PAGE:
The general notion of costume drama on screen is viewed by many as under threat. There has been success through this genre of film but according to Cairns Craig review of “Rooms without a view” which the pun in the title suggests that the lavish period drama is past its by date. ‘This genre is in danger of turning into a parody of itself’ and ‘The England these films validate and advertise is a theme park of the past’ He expresses his view quite openly, that this expression of style is too perfect. Whereby these costume dramas portray ‘a theme park of the past’ and the issues they face of the last remnants of English ‘Haute-bourgeoisie’.
Craig continues his criticism of this genre by regarding these films as out of touch with modern day issues and as such a world that has changed that these films have no further meaning to young people. He also makes reference to the class system. ‘It is cinema focused on a class that could pretend to be insulated from the world outside. ‘ He leaves the reader to question whether we watch this genre of film with the characters as our contemporaries or the fact that the films represent the past that we are attracted to. Lavish costume drama screen adaptations have become ‘common place’ in modern day cinema.
In the nineties the period drama was well established. Whereby there was a remake of ‘Emma’ by Jane Austen starring Gwyneth Paltrow. The concept of period dramas and the elaborate costumes that are portrayed with them add to the realism of the film. There was much criticism poured onto the modern day Romeo and Juliet remake, as they wore westernised modern clothing, was set in New York and detracted away from the original 16th Century Shakespearean setting. The period drama I believe will always have a place in cinema viewers ‘hearts’.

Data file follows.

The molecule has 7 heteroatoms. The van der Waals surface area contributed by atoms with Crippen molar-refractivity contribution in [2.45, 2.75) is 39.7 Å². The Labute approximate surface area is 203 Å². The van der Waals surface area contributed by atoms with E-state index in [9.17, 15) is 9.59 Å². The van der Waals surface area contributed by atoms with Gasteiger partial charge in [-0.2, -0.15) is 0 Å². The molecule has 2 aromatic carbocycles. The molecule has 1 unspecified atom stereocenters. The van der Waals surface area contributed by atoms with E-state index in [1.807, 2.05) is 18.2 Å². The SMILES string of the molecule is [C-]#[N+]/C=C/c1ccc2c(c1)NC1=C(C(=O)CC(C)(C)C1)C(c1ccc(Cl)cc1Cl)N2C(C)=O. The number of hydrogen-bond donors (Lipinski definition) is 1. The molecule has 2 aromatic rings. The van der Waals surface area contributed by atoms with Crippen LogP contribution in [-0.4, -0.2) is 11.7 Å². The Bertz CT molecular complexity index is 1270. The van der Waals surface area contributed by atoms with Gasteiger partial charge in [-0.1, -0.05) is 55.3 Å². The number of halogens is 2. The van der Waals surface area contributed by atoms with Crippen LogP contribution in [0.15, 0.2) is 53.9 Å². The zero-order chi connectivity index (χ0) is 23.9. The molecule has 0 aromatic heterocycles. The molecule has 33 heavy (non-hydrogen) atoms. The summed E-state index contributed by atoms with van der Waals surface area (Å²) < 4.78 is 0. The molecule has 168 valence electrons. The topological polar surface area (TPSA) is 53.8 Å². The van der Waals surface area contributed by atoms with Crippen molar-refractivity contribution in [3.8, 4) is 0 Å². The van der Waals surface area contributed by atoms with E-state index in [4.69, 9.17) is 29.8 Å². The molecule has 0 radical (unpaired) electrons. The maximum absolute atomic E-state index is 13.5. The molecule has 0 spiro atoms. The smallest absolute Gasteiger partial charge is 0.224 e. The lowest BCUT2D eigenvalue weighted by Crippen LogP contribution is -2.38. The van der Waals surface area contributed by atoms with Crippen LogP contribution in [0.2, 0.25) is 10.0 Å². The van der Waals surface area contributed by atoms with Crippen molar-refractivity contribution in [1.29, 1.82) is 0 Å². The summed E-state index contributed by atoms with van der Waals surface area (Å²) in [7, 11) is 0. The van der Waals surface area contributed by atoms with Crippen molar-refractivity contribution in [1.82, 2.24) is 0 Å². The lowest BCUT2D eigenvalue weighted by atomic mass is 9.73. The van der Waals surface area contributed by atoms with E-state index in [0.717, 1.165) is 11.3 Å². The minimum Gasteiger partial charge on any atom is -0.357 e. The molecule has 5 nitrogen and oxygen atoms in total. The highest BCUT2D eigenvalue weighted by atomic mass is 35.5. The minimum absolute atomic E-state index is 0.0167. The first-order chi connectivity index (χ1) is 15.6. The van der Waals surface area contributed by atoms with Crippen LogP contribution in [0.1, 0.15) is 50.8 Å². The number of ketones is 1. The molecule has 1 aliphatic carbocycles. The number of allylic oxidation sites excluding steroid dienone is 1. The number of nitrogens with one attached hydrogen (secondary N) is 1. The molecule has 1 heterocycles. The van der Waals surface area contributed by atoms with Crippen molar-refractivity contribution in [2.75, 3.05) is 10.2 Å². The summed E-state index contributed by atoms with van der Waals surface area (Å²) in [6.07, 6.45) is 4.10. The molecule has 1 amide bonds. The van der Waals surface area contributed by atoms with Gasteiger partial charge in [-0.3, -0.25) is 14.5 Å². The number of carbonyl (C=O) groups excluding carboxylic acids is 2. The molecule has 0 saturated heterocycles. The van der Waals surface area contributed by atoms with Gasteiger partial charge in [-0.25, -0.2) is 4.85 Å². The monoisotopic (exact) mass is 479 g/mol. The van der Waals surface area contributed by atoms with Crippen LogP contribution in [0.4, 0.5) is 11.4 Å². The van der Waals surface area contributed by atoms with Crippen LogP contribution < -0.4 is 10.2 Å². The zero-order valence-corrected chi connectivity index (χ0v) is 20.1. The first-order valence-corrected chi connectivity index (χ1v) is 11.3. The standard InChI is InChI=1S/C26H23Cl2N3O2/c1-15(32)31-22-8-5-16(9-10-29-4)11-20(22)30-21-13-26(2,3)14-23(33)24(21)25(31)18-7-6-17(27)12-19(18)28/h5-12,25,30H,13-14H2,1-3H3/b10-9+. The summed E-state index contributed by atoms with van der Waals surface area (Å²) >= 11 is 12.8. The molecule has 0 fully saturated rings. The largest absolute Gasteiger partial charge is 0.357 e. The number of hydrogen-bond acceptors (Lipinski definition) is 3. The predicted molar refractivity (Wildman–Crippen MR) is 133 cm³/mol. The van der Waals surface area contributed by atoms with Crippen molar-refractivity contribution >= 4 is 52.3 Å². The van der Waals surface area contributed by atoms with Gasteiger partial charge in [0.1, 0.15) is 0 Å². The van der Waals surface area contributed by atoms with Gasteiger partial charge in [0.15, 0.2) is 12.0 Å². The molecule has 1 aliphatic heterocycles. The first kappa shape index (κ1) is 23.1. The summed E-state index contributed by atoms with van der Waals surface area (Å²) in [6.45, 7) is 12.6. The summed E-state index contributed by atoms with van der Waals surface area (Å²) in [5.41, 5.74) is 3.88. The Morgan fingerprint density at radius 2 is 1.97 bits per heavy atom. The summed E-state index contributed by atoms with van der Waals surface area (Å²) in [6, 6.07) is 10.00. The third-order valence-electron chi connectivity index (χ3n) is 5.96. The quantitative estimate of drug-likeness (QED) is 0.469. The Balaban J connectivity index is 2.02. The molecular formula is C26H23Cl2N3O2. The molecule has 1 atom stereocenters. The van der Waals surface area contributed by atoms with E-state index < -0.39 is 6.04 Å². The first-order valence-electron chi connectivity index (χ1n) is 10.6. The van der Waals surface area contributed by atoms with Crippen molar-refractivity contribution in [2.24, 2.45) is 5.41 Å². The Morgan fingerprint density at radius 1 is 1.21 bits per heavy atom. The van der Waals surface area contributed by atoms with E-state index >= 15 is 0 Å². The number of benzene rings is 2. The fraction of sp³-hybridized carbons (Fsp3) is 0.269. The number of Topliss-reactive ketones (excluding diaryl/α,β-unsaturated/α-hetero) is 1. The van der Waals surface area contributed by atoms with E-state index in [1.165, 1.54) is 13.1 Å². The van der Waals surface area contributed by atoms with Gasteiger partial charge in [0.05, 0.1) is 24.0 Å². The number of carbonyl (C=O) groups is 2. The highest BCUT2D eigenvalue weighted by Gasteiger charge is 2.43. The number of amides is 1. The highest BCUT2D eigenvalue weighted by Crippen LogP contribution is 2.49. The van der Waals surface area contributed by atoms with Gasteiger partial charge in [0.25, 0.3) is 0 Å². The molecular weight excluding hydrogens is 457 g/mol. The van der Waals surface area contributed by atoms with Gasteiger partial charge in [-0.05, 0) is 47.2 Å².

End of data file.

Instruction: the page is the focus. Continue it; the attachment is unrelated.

They are symbolic of an era of England that we see as almost Nationalistic, and not prepared to ‘let go of’. We do not look beyond the settings, the costumes and the characters, to recognise that during that time at the turn of the century, politics and England itself were changing. We see the costume drama as a ‘suspension of disbelief’ we watch the film, purely to enjoy the film at the time. The costumes play an important role in keeping the timing of the production within and holding the Victorian values that are stated. Pride and prejudice was a major television serialisation, the costumes were lavish and ‘at the time’.
They do add substance to the whole feeling of the film, with women wearing corseted dresses and full skirts. In many productions the status of the character is shown through the costumes. I personally disagree with Cairns Craig review of ‘A room with a View’ of being too perfect. One of the many reasons why we watch cinema, is pure escapism, to forget about the world in which we live in for two hours and become a spectacular in a world that holds different values in high esteem, in a world that is portrayed as ‘perfect’ with no regular day to day modern hassles that we experience!
If you look to criticise this genre of film, then in reality it is easy to pick faults with what is expressed, and that they are ‘out of date’. We live in a world rocked by realism- terrorism, war. Is it not nice on occasions to escape these issues for the duration of the film? If you watch the film to appreciate the films content only and the costumes that adorn the screen, it only adds to the pleasure and enjoyment. I truly believe that the costumes are provided to add to the story not to detract from it.